Skip to comments.Legislators Missed 1,626 Votes in 2014
Posted on 01/06/2015 1:52:03 PM PST by MichCapCon
Michigans 38 senators and 110 representatives missed a combined 1,626 votes in 2014 according to the Missed Votes Report compiled by Jack McHugh, editor of MichiganVotes.org.
The 2014 Legislature held 1,747 roll call votes, 936 in the Senate and 811 in the House, not counting purely procedural votes. This is up from the combined total of 1,256 roll call votes held in 2013, when individual legislators missed 1,093 votes altogether. In contrast, there were 21,162 missed votes in the 2001-2002 legislative session, the year MichiganVotes.org began.
The days of some legislators no longer showing up for work are long past, McHugh said. Legislators habits changed almost immediately when MichiganVotes.org began making this information easily accessible.
Three senators and three representatives missed 50 or more votes in 2014. There were five senators and 76 representatives who missed no votes. The full report can be sorted by name or by the number of missed votes. The total number of possible votes is also listed for each legislator (those who were not in office for the entire session have lower numbers). By clicking on a legislators name you can see a brief, plain-English description of the actual votes he or she missed. Missed vote totals for previous sessions can be viewed by entering a different date range.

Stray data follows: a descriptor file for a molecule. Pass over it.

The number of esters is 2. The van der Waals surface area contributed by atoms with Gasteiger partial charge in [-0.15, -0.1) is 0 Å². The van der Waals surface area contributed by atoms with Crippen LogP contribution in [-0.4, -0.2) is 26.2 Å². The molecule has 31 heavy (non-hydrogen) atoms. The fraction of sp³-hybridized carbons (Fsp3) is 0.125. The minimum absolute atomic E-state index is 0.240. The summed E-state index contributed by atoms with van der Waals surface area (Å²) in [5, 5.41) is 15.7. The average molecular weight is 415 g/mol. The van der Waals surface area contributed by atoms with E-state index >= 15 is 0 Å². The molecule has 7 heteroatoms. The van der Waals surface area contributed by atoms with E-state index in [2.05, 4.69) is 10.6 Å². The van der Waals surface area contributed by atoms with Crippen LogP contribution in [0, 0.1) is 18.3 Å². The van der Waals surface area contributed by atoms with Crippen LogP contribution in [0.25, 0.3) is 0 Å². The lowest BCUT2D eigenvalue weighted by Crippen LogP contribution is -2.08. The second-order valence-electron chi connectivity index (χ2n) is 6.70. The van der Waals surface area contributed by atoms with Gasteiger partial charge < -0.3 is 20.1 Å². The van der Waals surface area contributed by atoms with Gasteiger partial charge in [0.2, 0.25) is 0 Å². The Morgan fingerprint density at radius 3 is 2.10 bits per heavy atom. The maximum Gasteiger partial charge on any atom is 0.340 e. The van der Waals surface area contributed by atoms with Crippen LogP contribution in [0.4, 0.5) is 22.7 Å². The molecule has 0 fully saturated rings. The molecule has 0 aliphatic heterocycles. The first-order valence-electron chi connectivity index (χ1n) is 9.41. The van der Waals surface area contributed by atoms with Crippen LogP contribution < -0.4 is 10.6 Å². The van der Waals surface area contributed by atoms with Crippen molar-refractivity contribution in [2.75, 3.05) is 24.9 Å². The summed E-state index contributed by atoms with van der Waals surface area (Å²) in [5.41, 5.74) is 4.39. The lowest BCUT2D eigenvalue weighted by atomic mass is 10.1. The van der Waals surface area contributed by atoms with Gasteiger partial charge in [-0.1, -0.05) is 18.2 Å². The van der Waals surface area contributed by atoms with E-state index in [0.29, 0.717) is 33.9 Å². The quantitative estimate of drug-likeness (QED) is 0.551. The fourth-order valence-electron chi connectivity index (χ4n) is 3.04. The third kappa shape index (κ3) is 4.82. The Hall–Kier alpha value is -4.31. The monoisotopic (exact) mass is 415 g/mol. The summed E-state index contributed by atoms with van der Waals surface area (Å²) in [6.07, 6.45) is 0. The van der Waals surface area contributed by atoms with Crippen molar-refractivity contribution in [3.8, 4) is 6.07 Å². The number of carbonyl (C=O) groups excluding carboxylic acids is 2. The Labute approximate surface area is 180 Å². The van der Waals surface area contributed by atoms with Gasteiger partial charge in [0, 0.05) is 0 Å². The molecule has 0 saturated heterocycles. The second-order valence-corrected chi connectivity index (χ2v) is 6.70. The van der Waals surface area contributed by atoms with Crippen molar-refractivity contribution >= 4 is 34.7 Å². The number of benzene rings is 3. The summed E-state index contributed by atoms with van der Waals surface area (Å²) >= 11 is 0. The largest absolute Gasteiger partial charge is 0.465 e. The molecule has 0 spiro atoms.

McHugh noted that in most cases missed votes occur when other demands within the legislative process call a lawmaker off the floor for a few minutes or when serious family or personal issues require an absence of an entire day or longer.
Legislators are people, too, McHugh said. No one should jump to conclusions or assume bad faith, but if a legislator demonstrates a consistent pattern of missed votes for months on end, voters have a right to ask why.
While large numbers of missed votes get peoples attention, McHugh notes the votes they dont miss matter much more and is the real focus of MichiganVote.orgs different services.
The database with all the bills and all the votes is just one way to follow the votes of those who represent us in Lansing, McHugh said. In addition, there is a weekly roll call report for newspapers showing how their local legislators voted on key bills (which is also posted on Mackinac.org every week), and daily 'action update' emails for users who sign up for a free subscription.
A new feature is the VotesSpotter app, which alerts smartphone users about how their own state and federal lawmakers voted on key bills. The free app also lets subscribers send a one-touch email giving feedback to their state representative or senator.
Lawmakers are extremely sensitive to hearing that a constituent approved or disapproved a particular vote, McHugh said. Legislative accountability begins with knowing how your representatives voted; telling the politicians what you think of a vote closes the loop.
MichiganVotes.org is searchable and sortable by legislator, category, keyword and more. It has described more than 25,000 bills since 2001. McHugh said while the service was started to give citizen-activists access to more information to help them influence the legislative process, its main benefit is transparency. The sites database now contains 14 years worth of bills and votes the complete legislative careers of many lawmakers.
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